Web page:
Elders in Okinawa, Japan, one of the original blue zones longevity hotspots, live extraordinarily better and longer lives than almost anyone else in the world. Moai, one of their longevity traditions, are social support groups that start in childhood and extend into the 100s. The term originated hundreds of years ago as a means of a village’s financial support system. Originally, moais were formed to pool the resources of an entire village for projects or public works. If an individual needed capital to buy land or take care of an emergency, the only way was to pool money locally. Today the idea has expanded to become more of a social support network, a cultural tradition for built-in companionship.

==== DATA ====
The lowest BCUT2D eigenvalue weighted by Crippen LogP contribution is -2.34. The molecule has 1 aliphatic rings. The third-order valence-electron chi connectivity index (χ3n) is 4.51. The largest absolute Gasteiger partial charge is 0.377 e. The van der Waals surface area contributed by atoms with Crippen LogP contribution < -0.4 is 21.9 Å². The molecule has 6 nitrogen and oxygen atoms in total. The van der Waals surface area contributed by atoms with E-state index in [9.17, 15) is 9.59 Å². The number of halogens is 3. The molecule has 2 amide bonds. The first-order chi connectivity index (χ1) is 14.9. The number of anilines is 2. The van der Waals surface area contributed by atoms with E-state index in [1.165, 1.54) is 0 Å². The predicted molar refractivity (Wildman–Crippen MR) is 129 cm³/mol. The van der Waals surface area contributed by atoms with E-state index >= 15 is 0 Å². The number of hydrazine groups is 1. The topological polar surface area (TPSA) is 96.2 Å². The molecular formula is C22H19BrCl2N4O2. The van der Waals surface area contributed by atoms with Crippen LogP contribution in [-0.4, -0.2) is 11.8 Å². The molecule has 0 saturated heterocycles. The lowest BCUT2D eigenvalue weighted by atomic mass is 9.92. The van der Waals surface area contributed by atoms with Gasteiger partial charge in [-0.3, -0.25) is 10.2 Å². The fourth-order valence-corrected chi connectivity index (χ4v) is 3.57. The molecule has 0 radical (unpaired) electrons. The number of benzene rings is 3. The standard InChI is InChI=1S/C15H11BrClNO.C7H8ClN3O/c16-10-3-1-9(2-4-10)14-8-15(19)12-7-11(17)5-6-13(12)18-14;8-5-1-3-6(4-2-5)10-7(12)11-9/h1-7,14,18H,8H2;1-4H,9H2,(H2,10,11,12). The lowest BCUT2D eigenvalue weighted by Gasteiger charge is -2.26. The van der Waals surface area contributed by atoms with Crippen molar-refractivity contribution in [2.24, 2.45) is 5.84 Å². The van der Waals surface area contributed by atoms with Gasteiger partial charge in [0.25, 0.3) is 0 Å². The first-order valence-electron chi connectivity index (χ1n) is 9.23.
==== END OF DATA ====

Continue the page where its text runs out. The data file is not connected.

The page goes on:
In small neighborhoods across Okinawa, friends “meet for a common purpose” (sometimes daily and sometimes a couple days a week) to gossip, experience life, and to share advice and even financial assistance when needed. They call these groups their moai.